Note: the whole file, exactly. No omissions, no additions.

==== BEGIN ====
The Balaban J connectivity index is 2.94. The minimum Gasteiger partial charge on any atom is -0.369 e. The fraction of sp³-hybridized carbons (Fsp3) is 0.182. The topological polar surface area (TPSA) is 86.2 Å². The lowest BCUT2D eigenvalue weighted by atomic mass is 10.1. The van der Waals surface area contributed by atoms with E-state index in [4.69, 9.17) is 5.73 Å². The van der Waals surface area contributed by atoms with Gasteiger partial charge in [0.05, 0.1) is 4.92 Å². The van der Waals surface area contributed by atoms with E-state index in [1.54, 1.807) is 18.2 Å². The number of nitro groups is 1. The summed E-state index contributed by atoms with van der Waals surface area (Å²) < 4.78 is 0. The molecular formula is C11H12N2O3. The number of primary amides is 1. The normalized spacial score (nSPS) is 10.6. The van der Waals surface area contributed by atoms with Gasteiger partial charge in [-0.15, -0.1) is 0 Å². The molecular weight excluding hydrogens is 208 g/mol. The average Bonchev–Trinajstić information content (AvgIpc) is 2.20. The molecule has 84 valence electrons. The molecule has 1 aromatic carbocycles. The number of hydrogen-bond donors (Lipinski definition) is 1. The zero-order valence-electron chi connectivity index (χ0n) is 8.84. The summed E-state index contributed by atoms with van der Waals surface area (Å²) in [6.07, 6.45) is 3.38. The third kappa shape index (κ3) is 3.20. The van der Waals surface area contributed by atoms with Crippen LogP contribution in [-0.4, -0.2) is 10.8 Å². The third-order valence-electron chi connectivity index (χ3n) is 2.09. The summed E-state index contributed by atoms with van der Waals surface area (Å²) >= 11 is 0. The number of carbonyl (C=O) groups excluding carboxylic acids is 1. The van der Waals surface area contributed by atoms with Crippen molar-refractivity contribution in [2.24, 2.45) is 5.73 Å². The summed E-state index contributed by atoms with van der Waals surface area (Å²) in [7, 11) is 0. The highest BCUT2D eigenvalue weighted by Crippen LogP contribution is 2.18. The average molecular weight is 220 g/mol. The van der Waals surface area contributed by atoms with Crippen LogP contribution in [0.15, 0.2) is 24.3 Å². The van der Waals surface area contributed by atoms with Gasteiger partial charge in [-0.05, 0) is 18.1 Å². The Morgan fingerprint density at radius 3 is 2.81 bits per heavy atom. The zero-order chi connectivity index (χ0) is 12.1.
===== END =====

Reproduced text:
The Balaban J connectivity index is 2.94. The minimum Gasteiger partial charge on any atom is -0.369 e. The fraction of sp³-hybridized carbons (Fsp3) is 0.182. The topological polar surface area (TPSA) is 86.2 Å². The lowest BCUT2D eigenvalue weighted by atomic mass is 10.1. The van der Waals surface area contributed by atoms with E-state index in [4.69, 9.17) is 5.73 Å². The van der Waals surface area contributed by atoms with Gasteiger partial charge in [0.05, 0.1) is 4.92 Å². The van der Waals surface area contributed by atoms with E-state index in [1.54, 1.807) is 18.2 Å². The number of nitro groups is 1. The summed E-state index contributed by atoms with van der Waals surface area (Å²) < 4.78 is 0. The molecular formula is C11H12N2O3. The number of primary amides is 1. The normalized spacial score (nSPS) is 10.6. The van der Waals surface area contributed by atoms with Gasteiger partial charge in [-0.15, -0.1) is 0 Å². The molecular weight excluding hydrogens is 208 g/mol. The average Bonchev–Trinajstić information content (AvgIpc) is 2.20. The molecule has 84 valence electrons. The molecule has 1 aromatic carbocycles. The number of hydrogen-bond donors (Lipinski definition) is 1. The zero-order valence-electron chi connectivity index (χ0n) is 8.84. The summed E-state index contributed by atoms with van der Waals surface area (Å²) in [6.07, 6.45) is 3.38. The third kappa shape index (κ3) is 3.20. The van der Waals surface area contributed by atoms with Crippen LogP contribution in [-0.4, -0.2) is 10.8 Å². The third-order valence-electron chi connectivity index (χ3n) is 2.09. The summed E-state index contributed by atoms with van der Waals surface area (Å²) >= 11 is 0. The number of carbonyl (C=O) groups excluding carboxylic acids is 1. The van der Waals surface area contributed by atoms with Crippen molar-refractivity contribution in [2.24, 2.45) is 5.73 Å². The summed E-state index contributed by atoms with van der Waals surface area (Å²) in [7, 11) is 0. The highest BCUT2D eigenvalue weighted by Crippen LogP contribution is 2.18. The average molecular weight is 220 g/mol. The van der Waals surface area contributed by atoms with Crippen LogP contribution in [0.15, 0.2) is 24.3 Å². The van der Waals surface area contributed by atoms with Gasteiger partial charge in [-0.05, 0) is 18.1 Å². The Morgan fingerprint density at radius 3 is 2.81 bits per heavy atom. The zero-order chi connectivity index (χ0) is 12.1.